So one answer to Stross’ final lament:
Because historically, when a civilization collapsed, it collapsed in isolation: but if our newly global civilization collapses, what then …?
Is to say, “don’t put all your eggs in that particular basket.”
So Scalzi opines on Atlas Shrugged (which I’m currently reading for the first time, via a 64-hour long audiobook. If you’re curious, the book that filled the Atlas Shrugged slot in my teenage-reader political awakening was the Illuminatus! Trilogy. Yeah, I’m weird that way.) and while I don’t have a lot to say about his analysis of the book itself, since I’m just reading it for the first time, I know enough of the plot I haven’t read to come up with a bit of a meta-commentary. Quoth Scalzi:
All of this is fine, if one recognizes that the idealized world Ayn Rand has created to facilitate her wishful theorizing has no more logical connection to our real one than a world in which an author has imagined humanity ruled by intelligent cups of yogurt. This is most obviously revealed by the fact that in Ayn Rand’s world, a man who self-righteously instigates the collapse of society, thereby inevitably killing millions if not billions of people, is portrayed as a messiah figure rather than as a genocidal prick, which is what he’d be anywhere else. Yes, he’s a genocidal prick with excellent engineering skills. Good for him. He’s still a genocidal prick.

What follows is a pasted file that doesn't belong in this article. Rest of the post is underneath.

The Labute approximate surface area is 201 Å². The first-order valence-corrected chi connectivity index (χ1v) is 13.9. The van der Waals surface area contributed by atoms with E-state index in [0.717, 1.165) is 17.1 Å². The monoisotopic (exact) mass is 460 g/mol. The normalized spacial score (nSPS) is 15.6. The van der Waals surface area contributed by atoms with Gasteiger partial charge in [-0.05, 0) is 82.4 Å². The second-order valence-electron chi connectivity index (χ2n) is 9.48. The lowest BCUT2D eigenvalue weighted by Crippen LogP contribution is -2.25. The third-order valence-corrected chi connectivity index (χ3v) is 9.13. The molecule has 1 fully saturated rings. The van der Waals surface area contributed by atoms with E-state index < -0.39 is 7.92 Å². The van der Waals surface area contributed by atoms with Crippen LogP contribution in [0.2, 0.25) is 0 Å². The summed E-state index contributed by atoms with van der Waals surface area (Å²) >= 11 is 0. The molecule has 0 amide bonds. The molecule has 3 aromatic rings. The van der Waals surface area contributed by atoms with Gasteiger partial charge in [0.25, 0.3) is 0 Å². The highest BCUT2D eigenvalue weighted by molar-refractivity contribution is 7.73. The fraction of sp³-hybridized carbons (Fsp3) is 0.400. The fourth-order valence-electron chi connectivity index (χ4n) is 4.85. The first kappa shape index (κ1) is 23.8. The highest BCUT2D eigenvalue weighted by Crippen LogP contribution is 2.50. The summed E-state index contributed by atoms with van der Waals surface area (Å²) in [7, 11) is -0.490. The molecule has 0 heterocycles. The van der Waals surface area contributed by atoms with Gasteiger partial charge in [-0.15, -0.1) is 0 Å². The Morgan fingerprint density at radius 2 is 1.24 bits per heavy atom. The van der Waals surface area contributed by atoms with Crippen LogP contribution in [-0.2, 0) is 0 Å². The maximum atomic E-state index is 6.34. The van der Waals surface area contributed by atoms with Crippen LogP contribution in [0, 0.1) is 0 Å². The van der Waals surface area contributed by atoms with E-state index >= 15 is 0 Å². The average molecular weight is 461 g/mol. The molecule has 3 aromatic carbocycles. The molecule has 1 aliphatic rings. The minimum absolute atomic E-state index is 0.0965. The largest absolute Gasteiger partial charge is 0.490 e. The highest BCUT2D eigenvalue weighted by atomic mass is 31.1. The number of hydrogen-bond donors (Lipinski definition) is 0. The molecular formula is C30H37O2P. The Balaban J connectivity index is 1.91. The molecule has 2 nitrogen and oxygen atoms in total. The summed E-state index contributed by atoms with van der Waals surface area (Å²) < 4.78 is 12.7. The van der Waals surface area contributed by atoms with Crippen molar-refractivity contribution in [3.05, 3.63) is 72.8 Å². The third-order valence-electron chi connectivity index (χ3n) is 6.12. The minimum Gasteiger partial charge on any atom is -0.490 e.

Which is quite right. The dystopia in Atlas Shrugged is as frighteningly plausible as the one in 1984 and Brave New World, since it is based, in large part, on applying Soviet-classic modes of thinking to the US political system. If Rand had written a dystopia like Orwell and had Dagny Taggart broken by the system ala Winston Smith, I doubt Scalzi would have found the premise nearly as ridiculous. The problem comes when we place a set of characters into the crapsack world who know exactly what to do to fix it.
In a novel, that can work. John Galt can shut off production to the rest of the world (in an ironic echo of Stalin and Mao inducing famines through state control of agriculture) because he is RIGHT! He has the revealed knowledge that millions of people must die in order for the world to be saved from disaster.
That brings us to blog number two, which was inspired by this horrid little video:
However, these kinds of thought experiments do demonstrate how absolute certitude makes it easy for anyone, no matter how humane and compassionate, to calmly rationalize the deaths of billions. At the extremities of events and the associated moral choices, the ends do definitely justify the means.